Scott said Saturday it was "unfortunate" that Lindor and teammate Jeff McNeil attempted to dismiss their dust-up after the seventh inning by bizarrely claiming they were arguing over a critter spotted in the clubhouse tunnel. Lindor said it was a rat, while McNeil indicated it was a raccoon or a possum.
The disagreement happened out of view of television cameras, but New York's broadcast showed other players and coaches rushing into the tunnel to break up some sort of commotion.
"You'd have to ask the players why they chose to handle it that way," Scott said Saturday. "Not how I'd go [about it]. I think what's unfortunate is it's a little bit of a bigger story than it needs to be, and it takes away from one of our best wins of the year. That was a great win last night."
Lindor homered in the seventh on Friday -- a half-inning after he and McNeil had a verbal exchange following a miscommunication on an infield single by Nick Ahmed -- to key a 5-4, 10-inning victory over the visiting Arizona Diamondbacks.
Lindor then teamed up with McNeil a night after their dugout scuffle to produce all four runs, as the Mets beat the Diamondbacks 4-2 Saturday night. McNeil drove a two-run homer in the third off Merrill Kelly, and Lindor had a double and an RBI and scored on a throwing error after a stolen base.
Lindor crashed McNeil's postgame video call with reporters, hugged his teammate and said they saw a "ratcoon'' Friday night.
"It's fantastic playing with him,'' McNeil said. "I hope to do so for a long time. He's going to be here for a little while.''
After Friday's apparent clash in the team tunnel, both Lindor and McNeil appeared sullen over the next few innings, before offering smiles during separate postgame videoconferences with reporters in which they insisted their beef was over rodents -- and not slow rollers.
Neither Scott nor Mets manager Luis Rojas confirmed the exact parameters of the argument.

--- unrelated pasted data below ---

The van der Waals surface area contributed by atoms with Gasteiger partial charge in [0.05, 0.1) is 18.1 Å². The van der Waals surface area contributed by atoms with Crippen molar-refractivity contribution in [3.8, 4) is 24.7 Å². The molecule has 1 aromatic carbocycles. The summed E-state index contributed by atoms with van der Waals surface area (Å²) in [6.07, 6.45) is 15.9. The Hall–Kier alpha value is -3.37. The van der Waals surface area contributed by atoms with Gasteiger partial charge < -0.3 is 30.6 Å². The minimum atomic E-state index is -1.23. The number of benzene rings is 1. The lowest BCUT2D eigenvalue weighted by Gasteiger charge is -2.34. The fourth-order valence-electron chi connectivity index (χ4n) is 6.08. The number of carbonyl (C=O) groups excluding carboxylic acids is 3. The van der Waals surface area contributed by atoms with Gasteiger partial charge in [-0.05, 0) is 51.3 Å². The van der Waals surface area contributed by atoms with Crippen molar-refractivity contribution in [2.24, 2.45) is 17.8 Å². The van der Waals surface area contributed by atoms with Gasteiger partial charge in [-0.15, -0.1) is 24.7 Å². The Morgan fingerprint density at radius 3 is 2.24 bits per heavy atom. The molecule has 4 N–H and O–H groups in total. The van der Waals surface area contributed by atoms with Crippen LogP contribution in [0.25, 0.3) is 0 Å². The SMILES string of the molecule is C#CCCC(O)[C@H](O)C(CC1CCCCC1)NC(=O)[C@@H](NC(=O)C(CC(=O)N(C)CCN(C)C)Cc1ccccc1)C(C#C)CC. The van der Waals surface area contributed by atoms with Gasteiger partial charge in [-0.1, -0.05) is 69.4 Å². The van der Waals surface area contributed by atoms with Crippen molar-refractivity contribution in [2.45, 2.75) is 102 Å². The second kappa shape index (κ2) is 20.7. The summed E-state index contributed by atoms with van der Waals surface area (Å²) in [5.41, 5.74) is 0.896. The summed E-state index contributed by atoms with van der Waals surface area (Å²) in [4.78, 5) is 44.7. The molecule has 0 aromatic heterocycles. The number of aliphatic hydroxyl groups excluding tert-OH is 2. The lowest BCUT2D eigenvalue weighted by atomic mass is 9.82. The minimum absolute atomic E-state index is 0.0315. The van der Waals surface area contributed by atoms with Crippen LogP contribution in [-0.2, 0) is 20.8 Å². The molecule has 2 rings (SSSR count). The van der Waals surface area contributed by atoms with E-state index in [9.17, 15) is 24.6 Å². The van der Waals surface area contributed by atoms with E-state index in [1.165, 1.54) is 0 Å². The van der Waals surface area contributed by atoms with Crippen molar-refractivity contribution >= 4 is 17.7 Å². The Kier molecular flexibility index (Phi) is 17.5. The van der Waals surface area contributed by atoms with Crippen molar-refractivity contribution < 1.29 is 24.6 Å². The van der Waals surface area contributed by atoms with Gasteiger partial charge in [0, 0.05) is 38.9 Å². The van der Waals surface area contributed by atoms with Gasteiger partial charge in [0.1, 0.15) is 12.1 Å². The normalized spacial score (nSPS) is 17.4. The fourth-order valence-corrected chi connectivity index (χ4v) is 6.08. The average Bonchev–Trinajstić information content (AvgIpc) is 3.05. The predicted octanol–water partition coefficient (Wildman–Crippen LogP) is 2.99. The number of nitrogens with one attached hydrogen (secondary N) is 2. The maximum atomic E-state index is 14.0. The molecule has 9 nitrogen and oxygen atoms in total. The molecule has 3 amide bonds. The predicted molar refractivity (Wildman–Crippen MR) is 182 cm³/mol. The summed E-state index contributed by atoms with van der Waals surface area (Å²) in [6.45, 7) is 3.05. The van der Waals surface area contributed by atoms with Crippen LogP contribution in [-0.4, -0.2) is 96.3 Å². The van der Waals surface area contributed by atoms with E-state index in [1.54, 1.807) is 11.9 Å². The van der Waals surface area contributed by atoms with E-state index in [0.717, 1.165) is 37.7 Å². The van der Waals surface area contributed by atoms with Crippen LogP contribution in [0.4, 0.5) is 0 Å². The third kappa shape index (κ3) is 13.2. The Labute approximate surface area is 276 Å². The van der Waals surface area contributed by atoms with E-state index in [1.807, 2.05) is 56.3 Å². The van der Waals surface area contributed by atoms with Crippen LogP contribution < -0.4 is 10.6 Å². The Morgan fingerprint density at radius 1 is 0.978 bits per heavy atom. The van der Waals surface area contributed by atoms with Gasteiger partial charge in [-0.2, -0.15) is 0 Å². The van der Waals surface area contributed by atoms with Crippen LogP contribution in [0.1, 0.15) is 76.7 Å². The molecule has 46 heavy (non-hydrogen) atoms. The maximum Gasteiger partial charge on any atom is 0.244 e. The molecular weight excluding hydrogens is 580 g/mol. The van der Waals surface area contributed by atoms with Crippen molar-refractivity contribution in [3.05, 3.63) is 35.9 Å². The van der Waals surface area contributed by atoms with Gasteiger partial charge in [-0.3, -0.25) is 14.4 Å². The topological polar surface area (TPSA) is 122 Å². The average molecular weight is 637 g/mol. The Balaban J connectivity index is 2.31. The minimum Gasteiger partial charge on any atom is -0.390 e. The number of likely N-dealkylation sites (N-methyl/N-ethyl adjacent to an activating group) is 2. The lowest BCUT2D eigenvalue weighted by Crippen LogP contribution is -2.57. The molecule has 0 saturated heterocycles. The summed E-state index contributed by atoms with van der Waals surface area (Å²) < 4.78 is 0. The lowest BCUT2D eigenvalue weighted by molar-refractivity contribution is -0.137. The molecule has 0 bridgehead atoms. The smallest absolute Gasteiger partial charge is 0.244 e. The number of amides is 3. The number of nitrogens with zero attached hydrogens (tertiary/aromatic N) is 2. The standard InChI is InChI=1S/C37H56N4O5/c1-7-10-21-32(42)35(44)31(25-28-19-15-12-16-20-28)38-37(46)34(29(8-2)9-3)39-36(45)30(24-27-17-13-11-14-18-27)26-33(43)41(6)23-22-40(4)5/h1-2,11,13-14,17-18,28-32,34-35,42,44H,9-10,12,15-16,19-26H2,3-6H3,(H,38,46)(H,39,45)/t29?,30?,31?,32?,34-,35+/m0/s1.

"Certainly, it's something that they didn't want to get into too much detail about, so I respect that and know kind of the code of the clubhouse," Scott said. "The one thing I'll just say generally is not specific to the situation but just broadly: These guys are competitive. They want to win. They are like a family.
"They spend so much time together, and sometimes, like a family, there's disputes and debates and arguments. At the end of the day, you go out there and grind out a great win and you walk away still brothers."
The Mets' comeback from a four-run deficit on Friday was their biggest of the season.
It came amid a week of ups and downs with the club, which won a dramatic, controversial game in Philadelphia on Sunday night, after an overturned home run call that cost the Phillies a tie game. Then a day later, after a loss at the St. Louis Cardinals, the Mets fired hitting coach Chili Davis and assistant hitting coach Tom Slater.
"Today, we're a better ballclub, and we're a better family," Rojas said Saturday. "That's how I see the events that happened yesterday, just after talking to both players and talking to the group."
While Scott hoped to move on from the viral vermin story, the entertainment team at Citi Field leaned into it. Shortly before first pitch Saturday night, a new quiz game debuted on the scoreboard, asking fans, "Rat or Raccoon?"
The Associated Press contributed to this report.